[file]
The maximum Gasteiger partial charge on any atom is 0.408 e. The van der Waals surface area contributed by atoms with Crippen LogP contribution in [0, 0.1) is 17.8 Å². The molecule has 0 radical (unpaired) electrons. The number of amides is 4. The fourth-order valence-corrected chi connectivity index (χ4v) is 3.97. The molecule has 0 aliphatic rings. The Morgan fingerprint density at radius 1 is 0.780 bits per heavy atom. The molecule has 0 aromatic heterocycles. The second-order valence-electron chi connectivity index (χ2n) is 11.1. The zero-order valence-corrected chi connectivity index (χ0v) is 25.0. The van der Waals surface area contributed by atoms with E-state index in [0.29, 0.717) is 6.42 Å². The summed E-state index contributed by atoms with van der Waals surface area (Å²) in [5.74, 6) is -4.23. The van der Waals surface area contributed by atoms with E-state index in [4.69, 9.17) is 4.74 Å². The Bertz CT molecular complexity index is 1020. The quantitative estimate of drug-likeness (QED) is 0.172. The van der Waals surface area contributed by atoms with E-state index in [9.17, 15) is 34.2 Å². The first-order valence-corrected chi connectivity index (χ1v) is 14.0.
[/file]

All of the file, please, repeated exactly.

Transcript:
The maximum Gasteiger partial charge on any atom is 0.408 e. The van der Waals surface area contributed by atoms with Crippen LogP contribution in [0, 0.1) is 17.8 Å². The molecule has 0 radical (unpaired) electrons. The number of amides is 4. The fourth-order valence-corrected chi connectivity index (χ4v) is 3.97. The molecule has 0 aliphatic rings. The Morgan fingerprint density at radius 1 is 0.780 bits per heavy atom. The molecule has 0 aromatic heterocycles. The second-order valence-electron chi connectivity index (χ2n) is 11.1. The zero-order valence-corrected chi connectivity index (χ0v) is 25.0. The van der Waals surface area contributed by atoms with E-state index in [0.29, 0.717) is 6.42 Å². The summed E-state index contributed by atoms with van der Waals surface area (Å²) in [5.74, 6) is -4.23. The van der Waals surface area contributed by atoms with E-state index in [4.69, 9.17) is 4.74 Å². The Bertz CT molecular complexity index is 1020. The quantitative estimate of drug-likeness (QED) is 0.172. The van der Waals surface area contributed by atoms with E-state index in [9.17, 15) is 34.2 Å². The first-order valence-corrected chi connectivity index (χ1v) is 14.0.